He was not the pick of the litter. What he lacked in size he made up for in antisocial tendencies. People who came to see the puppies quickly passed him over.
“Oh, he’s certainly … interesting,” they would say.
I was 14 at the time, and living in that state of self-imposed alienation typical of teenage girls.
“Nobody wants him. Nobody wants me. I think we’re made for each other,” I said as flatly as I could.
“So keep him. You’re responsible for his turds,” my mom said.
“Yeah, whatever,” I said.
But deep down I was thrilled. He really was the perfect dog for me. We’re both small, tenacious and suspicious of strangers. I even had the perfect name for him: Prozac, because as he would prove over the next 13 years, he is the best anti-depressant there is.
He’s had his bad moments.
There was the time he ate a snake he found in our yard, then came back in to vomit it back up all over the living room carpet. The chunks were so recognizably reptilian I couldn’t stand to touch them. As the only person willing to clean it up, Annie was able to demand a $20 fee for her services.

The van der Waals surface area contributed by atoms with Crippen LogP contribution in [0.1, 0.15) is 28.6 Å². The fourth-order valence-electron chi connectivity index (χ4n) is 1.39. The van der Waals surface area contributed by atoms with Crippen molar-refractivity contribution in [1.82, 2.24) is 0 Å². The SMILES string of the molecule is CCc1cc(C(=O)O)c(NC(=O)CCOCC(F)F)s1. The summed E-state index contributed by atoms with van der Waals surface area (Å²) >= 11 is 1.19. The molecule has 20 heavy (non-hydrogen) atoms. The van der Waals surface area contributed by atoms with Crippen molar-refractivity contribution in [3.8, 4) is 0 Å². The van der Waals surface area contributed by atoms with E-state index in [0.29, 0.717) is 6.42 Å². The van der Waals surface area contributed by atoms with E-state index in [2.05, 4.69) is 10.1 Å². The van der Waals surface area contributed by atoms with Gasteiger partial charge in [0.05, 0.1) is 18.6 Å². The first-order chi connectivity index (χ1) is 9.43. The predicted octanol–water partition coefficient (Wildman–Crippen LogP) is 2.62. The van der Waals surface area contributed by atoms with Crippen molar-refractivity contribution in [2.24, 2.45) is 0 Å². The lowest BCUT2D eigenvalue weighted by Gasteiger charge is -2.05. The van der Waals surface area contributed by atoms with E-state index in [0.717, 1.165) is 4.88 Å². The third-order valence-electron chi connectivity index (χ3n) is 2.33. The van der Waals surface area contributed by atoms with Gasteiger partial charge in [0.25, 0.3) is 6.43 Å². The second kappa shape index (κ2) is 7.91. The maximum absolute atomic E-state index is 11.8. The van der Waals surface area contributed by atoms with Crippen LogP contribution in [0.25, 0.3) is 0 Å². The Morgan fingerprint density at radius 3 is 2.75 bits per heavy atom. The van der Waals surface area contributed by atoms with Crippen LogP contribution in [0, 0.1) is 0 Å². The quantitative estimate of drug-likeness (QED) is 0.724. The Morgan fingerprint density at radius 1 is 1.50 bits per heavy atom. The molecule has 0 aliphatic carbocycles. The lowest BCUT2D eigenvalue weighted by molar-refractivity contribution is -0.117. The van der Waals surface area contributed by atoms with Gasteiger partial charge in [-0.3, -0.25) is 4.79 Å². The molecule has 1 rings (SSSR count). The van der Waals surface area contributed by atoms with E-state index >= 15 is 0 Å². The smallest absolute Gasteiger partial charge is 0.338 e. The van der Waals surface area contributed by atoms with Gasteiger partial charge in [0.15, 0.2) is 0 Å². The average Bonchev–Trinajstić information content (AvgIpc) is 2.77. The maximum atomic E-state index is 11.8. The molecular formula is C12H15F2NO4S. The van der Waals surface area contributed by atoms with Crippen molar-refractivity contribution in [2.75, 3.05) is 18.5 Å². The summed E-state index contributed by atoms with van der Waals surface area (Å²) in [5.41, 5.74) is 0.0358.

He also bit my prom date. I felt bad for that boy at the beginning of the evening, but understood my dog’s point of view by the end of the night.
Sometimes he drags random bits of bone and meat into my bed, where he abandons them under the blankets for me to find later.
But there are things he does that make him special.
He’s a very musical dog. When I used to practice my piano lessons at my parents’ house, he would wander into the dining room and lie against the piano. I thought it was because he liked the sound vibrations, but now when I play my guitar he comes running into the room and gazes admiringly at me while I stumble through my chords. I think it’s because I’m happy when I play, and he wants to be a part of that.
He’s no vegetarian, but if I’m snacking on carrots or celery he asks me to share with him.
And when he howls, it sounds like he’s saying “I love you.”
I love you, too, Prozac.